Literacy Across Languages and Cultures

Edited by Bernardo M. Ferdman, Rose-Marie Weber, and Arnulfo G. Ramirez

Subjects: Language And Culture
Series: SUNY series, Literacy, Culture, and Learning: Theory and Practice
Paperback : 9780791418161, 350 pages, March 1994
Hardcover : 9780791418154, 350 pages, March 1994

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Table of contents

Part 1: Introduction

1. Literacy Across Languages and Cultures
Bernardo M. Ferdman and Rose-Marie Weber

Part 2: Theoretical and Research Perspectives

2. Practice-Engagement Theory: A Sociocultural Approach to Literacy Across Languages and Cultures
Stephen Reder

3. Literacy Acquisition Among Second-Language Learners
Arnulfo G. Ramirez

4. Continua of Biliteracy
Nancy H. Hornberg

Part 3: Social and Cultural Perspectives

5. Sociocultural Change Through Literacy: Toward the Empowerment of Families
Concha Delgado-Gaitan

6. "Not Joined In:" The Social Context of English Literacy Development for Hispanic Youth
Virginia Vogel Zanger

7. Literacy in the Loophole of Retreat: Harriet Jacob's Nineteenth-Century Narrative
Barbara McCaskill

8. Literacy and Social Power
Joanne Devine

9. Value and Subjectivity in Literacy Practice
Mark Zuss

10. Language and Literacy in Quebec: Exploring the Issues
Alison d'Anglejan

Part 4: Reflections

11. From Coercive to Collaborative Relations of Power in the Teaching of Literacy
Jim Cummins

Notes on Contributors



This book examines the linkage between literacy and linguistic diversity, embedding them in their social and cultural contexts. It illustrates that a more complete understanding of literacy among diverse populations and in multicultural societies requires attention to issues of literacy per se as well as to improving an educational process that has relevance beyond members of majority cultures and linguistic groups.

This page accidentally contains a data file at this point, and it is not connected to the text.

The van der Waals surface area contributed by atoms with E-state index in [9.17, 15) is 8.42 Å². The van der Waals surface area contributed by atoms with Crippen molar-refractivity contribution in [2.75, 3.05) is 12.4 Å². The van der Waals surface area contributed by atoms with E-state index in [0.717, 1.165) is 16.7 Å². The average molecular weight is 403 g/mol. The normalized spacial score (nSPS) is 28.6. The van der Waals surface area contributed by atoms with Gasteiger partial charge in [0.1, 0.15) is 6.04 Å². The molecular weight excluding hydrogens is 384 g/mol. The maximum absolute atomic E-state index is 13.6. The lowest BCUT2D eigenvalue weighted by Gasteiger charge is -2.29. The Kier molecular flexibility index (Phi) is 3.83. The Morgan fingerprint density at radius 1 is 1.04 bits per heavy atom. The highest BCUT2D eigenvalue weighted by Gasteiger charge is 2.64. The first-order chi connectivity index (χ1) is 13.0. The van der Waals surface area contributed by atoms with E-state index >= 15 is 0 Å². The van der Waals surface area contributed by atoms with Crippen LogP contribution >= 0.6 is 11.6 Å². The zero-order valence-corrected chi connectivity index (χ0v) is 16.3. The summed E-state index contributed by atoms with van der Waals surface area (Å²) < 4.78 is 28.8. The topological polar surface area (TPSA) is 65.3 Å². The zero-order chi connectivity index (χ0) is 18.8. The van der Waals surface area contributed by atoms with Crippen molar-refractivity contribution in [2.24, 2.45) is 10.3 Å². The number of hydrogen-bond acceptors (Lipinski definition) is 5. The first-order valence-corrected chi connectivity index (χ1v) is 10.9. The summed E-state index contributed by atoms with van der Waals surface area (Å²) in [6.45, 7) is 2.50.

The focus of the book is on the social and cultural contexts in which literacy develops and is enacted, with an emphasis on the North American situation. Educators and researchers are discovering that cognitive approaches, while very valuable, are insufficient by themselves to answer important questions about literacy in heterogeneous societies. By considering the implications of family, school, culture, society, and nation for literary processes, the book answers the following questions. In a multi-ethnic context, what does it mean to be literate? What are the processes involved in becoming and being literate in a second language? In what ways is literacy in a second language similar and in what ways is it different from mother-tongue literacy? What factors must be understood to better describe and facilitate literacy acquisition among members of ethnic and linguistic minorities? What are some current approaches that are being used to accomplish this? These are vital questions for researchers and educators in a world that has a large number of immigrants, a variety of multi-ethnic and multi-lingual societies, and an increasing degree of multinational activity. Beyond addressing applied concerns, attending to these questions can provide new insights into basic aspects of literacy.

Bernardo M. Ferdman is Associate Professor at the California School of Professional Psychology, San Diego. Rose-Marie Weber is Associate Professor of Reading with joint appointment in Linguistics and Cognitive Science at State University of New York at Albany. Arnulfo G. Ramírez is Professor of Spanish and Linguistics and Chair, Department of Foreign Languages and Literatures, Louisiana State University at Baton Rouge.


"This is an important, readable, and provocative view of a field that has become politically charged. It helps redirect our attention from the rhetorical flourishes to the real cultural and pedagogical issues of the topic of literacy across cultures and languages. " — Alan C. Purves, Director, Center for Writing and Literacy, State University of New York at Albany